Welcome, I am going to go over some of the basics of 3D modeling. Hopefully by the end of this everyone will be able to be more familiar with their choice of 3D modeling software and be able to communicate with each other using common terminology.
3D modeling at its simplest is a collection of points, lines, and surfaces arranged into what we see as shapes. Utilizing these basic components we can create anything; things that we can see as well as objects from our imagination. Doing so has been made possible due to interactions in computer software. I will refer to these as editors. There are many different variations, but all of them utilize the same basic principles, constructing surfaces from points, lines, and surfaces. I personally use Blender 3D, but I learned these same concepts using Autodesk Maya. A few others that I have used are Lightwave and 3DStudio Max.
A point is a value in the three dimensional coordinate system consisting of x, y, and z, a line is a drawn connection between two points, and a face is a drawn surface between a minimum of three lines. A surface with three points, two lines, and one face is the simplest surface and is also commonly referred to as “Tris”. The next type surface is called a “quad” and has four points, four lines, and one face. All 3D models contain one both of these surfaces. The last type is called a “ngon”. These are to be avoided as they do not render properly if at all. Ngons are single surfaces with more than four sides. Tris, quads, and even ngons can also be referred to as “polys” or “polygons” which come from their geometry roots. We are able to make objects using “tris” but it is generally easier and faster to make them using “quads” as they can easily be converted into two “tris”.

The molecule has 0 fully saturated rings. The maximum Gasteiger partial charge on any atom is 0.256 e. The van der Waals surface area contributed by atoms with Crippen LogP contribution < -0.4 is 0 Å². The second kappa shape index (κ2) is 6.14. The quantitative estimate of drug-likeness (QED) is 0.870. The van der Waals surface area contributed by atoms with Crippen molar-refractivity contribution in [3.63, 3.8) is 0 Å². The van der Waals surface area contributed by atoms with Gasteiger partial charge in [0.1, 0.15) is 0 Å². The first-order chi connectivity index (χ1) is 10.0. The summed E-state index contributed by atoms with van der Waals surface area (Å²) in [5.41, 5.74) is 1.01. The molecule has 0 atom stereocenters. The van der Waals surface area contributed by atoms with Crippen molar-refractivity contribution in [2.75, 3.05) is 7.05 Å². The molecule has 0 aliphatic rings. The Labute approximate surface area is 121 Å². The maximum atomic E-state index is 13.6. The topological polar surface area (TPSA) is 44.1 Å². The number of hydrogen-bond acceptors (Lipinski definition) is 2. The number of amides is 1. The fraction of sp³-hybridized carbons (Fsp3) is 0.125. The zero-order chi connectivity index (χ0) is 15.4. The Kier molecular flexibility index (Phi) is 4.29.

Editors have many great features built into them, though most are a means to simplify and quicken the process of creating the shapes that you are looking for. I will save the complex tools for later as we become more familiar with the subject. For now we only need to know the basic geometric shapes, or primitive shapes. We should all be fairly familiar with these from highschool geometry. I’m talking about Planes, Cubes, Boxes, Cones, Spheres, and Cylinders. There are also a few more that are helpful such as the Torus, humorously dubbed as the donut. We could make any of these shapes from scratch, but editors have been graciously provided with means of quickly making these primitive shapes as well as some parameters to adjust the dimensions for various purposes. For Blender 3D it is in a hidden menu, “Shift+A” under mesh, or in the top left toolbar Add, under mesh.
The Blender 3D editor utilizes a few different modes. I will go over “Object” and “Edit” for now. Object mode allows you to move around a collection of points, lines, faces, and surfaces. I specifically mention faces and surfaces separately because they do not have to be connected to be considered part of that Object. Moving, rotating, or scaling objects will change everything it contains all together. Objects also have an origin, the point in space that it is anchored to. Edit mode allows the points, lines, and faces of the surfaces to be adjusted, including adding and removing them.
This concludes a brief introduction to 3D modeling basics and terminology. Hopefully it was insightful and interesting. I look forward to all the wonderful things that everyone will create.